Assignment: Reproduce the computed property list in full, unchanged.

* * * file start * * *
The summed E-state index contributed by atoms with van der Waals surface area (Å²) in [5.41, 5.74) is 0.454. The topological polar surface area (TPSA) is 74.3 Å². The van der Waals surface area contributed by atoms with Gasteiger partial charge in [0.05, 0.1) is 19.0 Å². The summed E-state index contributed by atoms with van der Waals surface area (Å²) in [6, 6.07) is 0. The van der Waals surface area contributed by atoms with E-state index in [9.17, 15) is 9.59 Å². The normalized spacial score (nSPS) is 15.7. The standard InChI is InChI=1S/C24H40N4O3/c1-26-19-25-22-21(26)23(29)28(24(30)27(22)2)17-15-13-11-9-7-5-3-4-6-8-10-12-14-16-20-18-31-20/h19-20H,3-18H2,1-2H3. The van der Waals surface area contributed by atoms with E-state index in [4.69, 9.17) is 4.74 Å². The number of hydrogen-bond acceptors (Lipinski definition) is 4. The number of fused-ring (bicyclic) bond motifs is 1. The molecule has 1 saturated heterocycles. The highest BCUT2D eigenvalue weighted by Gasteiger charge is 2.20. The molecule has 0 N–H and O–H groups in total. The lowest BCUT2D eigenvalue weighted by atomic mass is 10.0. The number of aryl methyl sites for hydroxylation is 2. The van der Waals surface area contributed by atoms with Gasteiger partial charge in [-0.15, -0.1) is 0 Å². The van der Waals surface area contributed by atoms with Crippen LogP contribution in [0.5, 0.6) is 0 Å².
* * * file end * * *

The summed E-state index contributed by atoms with van der Waals surface area (Å²) in [5.41, 5.74) is 0.454. The topological polar surface area (TPSA) is 74.3 Å². The van der Waals surface area contributed by atoms with Gasteiger partial charge in [0.05, 0.1) is 19.0 Å². The summed E-state index contributed by atoms with van der Waals surface area (Å²) in [6, 6.07) is 0. The van der Waals surface area contributed by atoms with E-state index in [9.17, 15) is 9.59 Å². The normalized spacial score (nSPS) is 15.7. The standard InChI is InChI=1S/C24H40N4O3/c1-26-19-25-22-21(26)23(29)28(24(30)27(22)2)17-15-13-11-9-7-5-3-4-6-8-10-12-14-16-20-18-31-20/h19-20H,3-18H2,1-2H3. The van der Waals surface area contributed by atoms with E-state index in [4.69, 9.17) is 4.74 Å². The number of hydrogen-bond acceptors (Lipinski definition) is 4. The number of fused-ring (bicyclic) bond motifs is 1. The molecule has 1 saturated heterocycles. The highest BCUT2D eigenvalue weighted by Gasteiger charge is 2.20. The molecule has 0 N–H and O–H groups in total. The lowest BCUT2D eigenvalue weighted by atomic mass is 10.0. The number of aryl methyl sites for hydroxylation is 2. The van der Waals surface area contributed by atoms with Gasteiger partial charge in [-0.15, -0.1) is 0 Å². The van der Waals surface area contributed by atoms with Crippen LogP contribution in [0.5, 0.6) is 0 Å².